The walls were decorated with magazine pages lovingly pinned onto the simple wooden structure. I imagine that in the frigid Finnish winter the experience would have been breathtaking and as brief as nature would allow, as in the summer when the smell generated by the heat would have provided the disincentive to linger.

Finnish Hospitality

The aroma of frying butter greeted us as we sat down in our places and were presented with plates to hold on our lap. There was no place for us at the table as it was completely covered with food. Before we could proceed to the groaning buffet spread before us (and we were expected to move on to this feast) we first had to eat the fried egg sandwiches.

Eggs

Basket of eggs ©Steven Kennard

These were made over the open fire using a metal device with a hinged cup held by two long metal rods with a wooden handle on each. The two slices of white bread (buttered sides against the metal cup sides) were placed one in each half of the cup, with an egg on one half. When the second half was closed over the first, the sharp metal sides of the device cut off the crusts and enclosed the buttered bread and egg making a perfect round which cooked to golden perfection on the wood stove.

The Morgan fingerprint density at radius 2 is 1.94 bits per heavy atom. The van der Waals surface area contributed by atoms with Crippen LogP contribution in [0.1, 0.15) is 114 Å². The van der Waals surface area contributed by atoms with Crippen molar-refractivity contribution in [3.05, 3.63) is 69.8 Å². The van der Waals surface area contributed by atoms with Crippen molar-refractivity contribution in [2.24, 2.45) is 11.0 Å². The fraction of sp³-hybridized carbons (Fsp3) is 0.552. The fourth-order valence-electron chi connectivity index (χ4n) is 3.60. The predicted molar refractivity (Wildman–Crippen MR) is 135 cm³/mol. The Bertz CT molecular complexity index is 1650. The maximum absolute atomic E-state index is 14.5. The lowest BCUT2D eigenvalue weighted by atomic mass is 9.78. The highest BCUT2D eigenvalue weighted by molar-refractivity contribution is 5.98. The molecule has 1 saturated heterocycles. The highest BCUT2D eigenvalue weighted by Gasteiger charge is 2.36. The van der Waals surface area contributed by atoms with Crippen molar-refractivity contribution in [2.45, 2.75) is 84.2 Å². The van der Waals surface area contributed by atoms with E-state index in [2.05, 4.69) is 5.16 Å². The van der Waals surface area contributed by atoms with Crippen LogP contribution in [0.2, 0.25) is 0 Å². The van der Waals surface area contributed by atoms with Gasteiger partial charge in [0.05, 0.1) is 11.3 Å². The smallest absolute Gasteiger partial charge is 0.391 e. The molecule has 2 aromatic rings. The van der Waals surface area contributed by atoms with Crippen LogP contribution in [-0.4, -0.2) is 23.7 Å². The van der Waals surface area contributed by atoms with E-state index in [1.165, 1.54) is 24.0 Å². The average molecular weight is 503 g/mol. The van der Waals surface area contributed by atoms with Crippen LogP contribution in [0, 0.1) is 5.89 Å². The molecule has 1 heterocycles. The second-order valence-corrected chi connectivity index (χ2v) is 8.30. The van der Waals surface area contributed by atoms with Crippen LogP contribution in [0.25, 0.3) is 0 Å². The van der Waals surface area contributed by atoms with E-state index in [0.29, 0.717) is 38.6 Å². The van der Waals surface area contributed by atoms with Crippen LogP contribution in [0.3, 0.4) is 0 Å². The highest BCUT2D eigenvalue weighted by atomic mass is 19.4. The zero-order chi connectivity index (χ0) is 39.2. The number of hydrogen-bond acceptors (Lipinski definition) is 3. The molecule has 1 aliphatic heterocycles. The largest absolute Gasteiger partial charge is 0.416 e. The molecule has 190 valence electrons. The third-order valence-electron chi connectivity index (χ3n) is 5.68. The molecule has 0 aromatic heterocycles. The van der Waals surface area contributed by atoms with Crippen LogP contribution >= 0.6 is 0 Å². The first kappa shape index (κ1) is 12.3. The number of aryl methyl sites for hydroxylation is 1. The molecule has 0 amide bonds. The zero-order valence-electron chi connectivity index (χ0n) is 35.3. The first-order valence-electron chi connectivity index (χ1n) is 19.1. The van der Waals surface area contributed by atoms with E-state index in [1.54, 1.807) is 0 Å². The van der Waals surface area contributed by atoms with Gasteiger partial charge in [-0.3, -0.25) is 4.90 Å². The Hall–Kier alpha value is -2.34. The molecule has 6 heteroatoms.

This kind and gentle farmer’s wife had prepared 28 of these for the two of us.

As I recall, I managed to eat no more than about 4 and my friend packed away a respectable 10 or more. We were forced to eat from the savory goodies on the table and then to proceed to eat sweet pastries. Before the afternoon was out I was glad that I knew the way to the privy.